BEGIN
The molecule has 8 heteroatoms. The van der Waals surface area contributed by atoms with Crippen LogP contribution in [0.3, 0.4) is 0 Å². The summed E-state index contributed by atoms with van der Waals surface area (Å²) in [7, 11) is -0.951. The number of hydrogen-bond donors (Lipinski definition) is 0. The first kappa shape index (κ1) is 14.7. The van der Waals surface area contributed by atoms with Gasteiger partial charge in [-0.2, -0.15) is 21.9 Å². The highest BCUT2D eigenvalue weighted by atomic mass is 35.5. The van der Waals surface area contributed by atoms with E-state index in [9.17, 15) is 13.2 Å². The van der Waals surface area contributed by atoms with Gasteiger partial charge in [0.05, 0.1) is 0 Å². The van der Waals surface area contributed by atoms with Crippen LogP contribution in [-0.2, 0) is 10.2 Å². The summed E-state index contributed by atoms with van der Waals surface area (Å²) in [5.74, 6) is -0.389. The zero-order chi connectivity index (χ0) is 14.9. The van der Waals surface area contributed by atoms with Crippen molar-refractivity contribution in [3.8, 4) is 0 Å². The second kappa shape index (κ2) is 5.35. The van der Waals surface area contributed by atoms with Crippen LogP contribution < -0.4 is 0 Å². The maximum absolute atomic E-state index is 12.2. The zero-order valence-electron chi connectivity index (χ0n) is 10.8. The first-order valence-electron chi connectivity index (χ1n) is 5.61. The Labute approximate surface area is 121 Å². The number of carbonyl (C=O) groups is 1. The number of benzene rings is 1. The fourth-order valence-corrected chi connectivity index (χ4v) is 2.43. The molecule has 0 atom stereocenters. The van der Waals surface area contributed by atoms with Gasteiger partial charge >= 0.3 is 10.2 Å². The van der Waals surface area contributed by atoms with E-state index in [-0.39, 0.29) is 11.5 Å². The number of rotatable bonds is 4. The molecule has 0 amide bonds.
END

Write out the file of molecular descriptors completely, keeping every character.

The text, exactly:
The molecule has 8 heteroatoms. The van der Waals surface area contributed by atoms with Crippen LogP contribution in [0.3, 0.4) is 0 Å². The summed E-state index contributed by atoms with van der Waals surface area (Å²) in [7, 11) is -0.951. The number of hydrogen-bond donors (Lipinski definition) is 0. The first kappa shape index (κ1) is 14.7. The van der Waals surface area contributed by atoms with Gasteiger partial charge in [-0.2, -0.15) is 21.9 Å². The highest BCUT2D eigenvalue weighted by atomic mass is 35.5. The van der Waals surface area contributed by atoms with E-state index in [9.17, 15) is 13.2 Å². The van der Waals surface area contributed by atoms with Gasteiger partial charge in [0.05, 0.1) is 0 Å². The van der Waals surface area contributed by atoms with Crippen LogP contribution in [-0.2, 0) is 10.2 Å². The summed E-state index contributed by atoms with van der Waals surface area (Å²) in [5.74, 6) is -0.389. The zero-order chi connectivity index (χ0) is 14.9. The van der Waals surface area contributed by atoms with Crippen molar-refractivity contribution in [3.8, 4) is 0 Å². The second kappa shape index (κ2) is 5.35. The van der Waals surface area contributed by atoms with Crippen LogP contribution < -0.4 is 0 Å². The maximum absolute atomic E-state index is 12.2. The zero-order valence-electron chi connectivity index (χ0n) is 10.8. The first-order valence-electron chi connectivity index (χ1n) is 5.61. The Labute approximate surface area is 121 Å². The number of carbonyl (C=O) groups is 1. The number of benzene rings is 1. The fourth-order valence-corrected chi connectivity index (χ4v) is 2.43. The molecule has 0 atom stereocenters. The van der Waals surface area contributed by atoms with Gasteiger partial charge >= 0.3 is 10.2 Å². The van der Waals surface area contributed by atoms with E-state index in [-0.39, 0.29) is 11.5 Å². The number of rotatable bonds is 4. The molecule has 0 amide bonds.